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4 of 4 people found the following review helpful By Blind man Wayne on May 9, 2009
Format: Audio CD Verified Purchase
If you like mellow psychedelic and sunshine pop from the late 60s', you may find this 1967 offering from the Everly Brothers enjoyable. It is obvious that the Everlys were endeavoring to stay in step with the rapidly evolving music styles of the mid and late 60s, as this album is quite a departure from their previous material. It features the 1967 hit `Bowling Green', a lovely tune that has plenty of happy "ba-ba-ba-ba's" so prevalent in many hit songs from that magical year. I am subtracting two stars from my rating due to the audio quality, which I grade as a C+. For example, `Bowling Green' is distorted such that the bass and flutes sound "grainy or scratchy", and there is also hum. I have this tune on a various artists CD titled, `Sunshine Days Vol. 4' with no such distortions. It is obvious that Collector's Choice did not cull these recordings from the best sources. But I am grateful to Collector's Choice for re-issuing this fine album.
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1 of 1 people found the following review helpful By Morten Vindberg on November 28, 2010
Format: Audio CD
The Everly Brothers were during the 1960's very succesful at reading and following current trends. Although their releases were of varying quality their fine vocal work was usually put into a meaningful and contemporary context.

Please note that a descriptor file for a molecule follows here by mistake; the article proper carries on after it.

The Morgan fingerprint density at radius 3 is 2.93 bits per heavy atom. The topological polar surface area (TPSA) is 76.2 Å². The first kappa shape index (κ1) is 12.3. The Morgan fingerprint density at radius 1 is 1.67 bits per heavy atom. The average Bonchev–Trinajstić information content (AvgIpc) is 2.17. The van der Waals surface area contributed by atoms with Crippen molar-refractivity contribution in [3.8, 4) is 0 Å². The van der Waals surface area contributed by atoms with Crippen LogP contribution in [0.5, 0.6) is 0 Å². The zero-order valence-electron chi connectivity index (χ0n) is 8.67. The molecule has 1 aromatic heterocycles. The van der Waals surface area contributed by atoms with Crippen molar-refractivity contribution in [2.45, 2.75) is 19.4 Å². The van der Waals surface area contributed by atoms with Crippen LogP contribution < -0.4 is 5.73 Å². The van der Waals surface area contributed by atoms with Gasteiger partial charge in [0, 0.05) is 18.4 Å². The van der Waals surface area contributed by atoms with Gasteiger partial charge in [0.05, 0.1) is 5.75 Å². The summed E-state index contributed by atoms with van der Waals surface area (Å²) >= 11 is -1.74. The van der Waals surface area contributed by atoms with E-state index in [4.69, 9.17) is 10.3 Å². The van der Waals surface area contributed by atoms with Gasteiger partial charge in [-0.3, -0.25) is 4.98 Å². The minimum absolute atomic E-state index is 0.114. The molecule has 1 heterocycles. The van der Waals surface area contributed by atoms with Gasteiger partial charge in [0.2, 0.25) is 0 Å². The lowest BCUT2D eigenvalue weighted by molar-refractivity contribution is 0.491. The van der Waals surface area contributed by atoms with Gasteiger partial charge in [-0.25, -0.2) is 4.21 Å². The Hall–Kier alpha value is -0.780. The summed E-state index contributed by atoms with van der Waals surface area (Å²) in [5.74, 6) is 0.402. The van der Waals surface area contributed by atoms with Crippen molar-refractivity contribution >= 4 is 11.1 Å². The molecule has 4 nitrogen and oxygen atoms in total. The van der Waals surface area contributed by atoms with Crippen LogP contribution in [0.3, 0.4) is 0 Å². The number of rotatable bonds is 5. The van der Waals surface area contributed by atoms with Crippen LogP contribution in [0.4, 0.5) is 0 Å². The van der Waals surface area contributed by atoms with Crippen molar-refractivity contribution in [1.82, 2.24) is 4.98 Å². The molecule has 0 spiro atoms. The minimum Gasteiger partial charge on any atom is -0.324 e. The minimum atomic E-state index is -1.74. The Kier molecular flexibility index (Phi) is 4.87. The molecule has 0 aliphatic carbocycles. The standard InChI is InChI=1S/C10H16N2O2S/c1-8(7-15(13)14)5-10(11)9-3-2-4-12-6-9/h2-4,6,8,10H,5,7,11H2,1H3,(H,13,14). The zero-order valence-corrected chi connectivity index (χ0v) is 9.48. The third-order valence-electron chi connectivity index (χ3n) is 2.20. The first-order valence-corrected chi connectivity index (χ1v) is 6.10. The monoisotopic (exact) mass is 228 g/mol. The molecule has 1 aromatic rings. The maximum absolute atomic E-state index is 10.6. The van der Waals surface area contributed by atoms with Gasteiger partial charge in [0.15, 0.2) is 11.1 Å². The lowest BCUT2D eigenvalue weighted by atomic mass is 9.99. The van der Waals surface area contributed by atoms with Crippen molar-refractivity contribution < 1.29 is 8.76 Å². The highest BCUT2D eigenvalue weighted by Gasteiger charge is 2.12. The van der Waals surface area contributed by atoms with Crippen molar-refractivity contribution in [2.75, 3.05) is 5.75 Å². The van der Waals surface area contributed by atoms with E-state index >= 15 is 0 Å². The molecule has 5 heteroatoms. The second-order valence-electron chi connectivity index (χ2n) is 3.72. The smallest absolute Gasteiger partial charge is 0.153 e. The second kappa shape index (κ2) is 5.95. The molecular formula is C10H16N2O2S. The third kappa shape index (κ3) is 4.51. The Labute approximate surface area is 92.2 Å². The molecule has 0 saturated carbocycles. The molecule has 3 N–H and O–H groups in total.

"The Everly Brothers Sing" from 1967 is probably the closest brothers got to recording a pop-psych album, with "Turtles" vocals and flower-power arrangements. Five of the album's songs were written by bassist Terry Slater, who comes out as a competent, though not a particularly original songwriter. He is the man behind the album's absolute highlight, the hit-single "Bowling Green ". "Bowling Green" is nicely arranged and besides having a nice catchy melody it is well suited to the brothers' voices. Most of Slater's other songs are arranged in the aforementioned pop-psych style - none of them, however, really succeed manages to stand out. The strongest is probably "Talking To The Flowers".

The brothers temselves have written ithe up-beat pop song "I Do not Want to Love You ", which is very cute, but really not more than that. Don Everly's own "It's All Over" is available here in a remake which does not exceed the original version from "In Our Image ".

Album last three tracks appear somewhat misplaced. They are well-known song from other contexts and stylewise they slightly miss the overall approach of the album.

"Somebody Help Me" is a Spencer Davis hit, which incidentally also is found the brothers' previous album. "A White Shade of Pale" is an honest attempt to give different interpretation of one of that year's big numbers. "Mercy, Mercy, Mercy" shows great vocal strength and versatility, but it's hardly a genre duo will be remembered for.

Although the album definitely has its moments, it should probably be counted among the brothers' least interesting, which it very tame album title nicely indicates.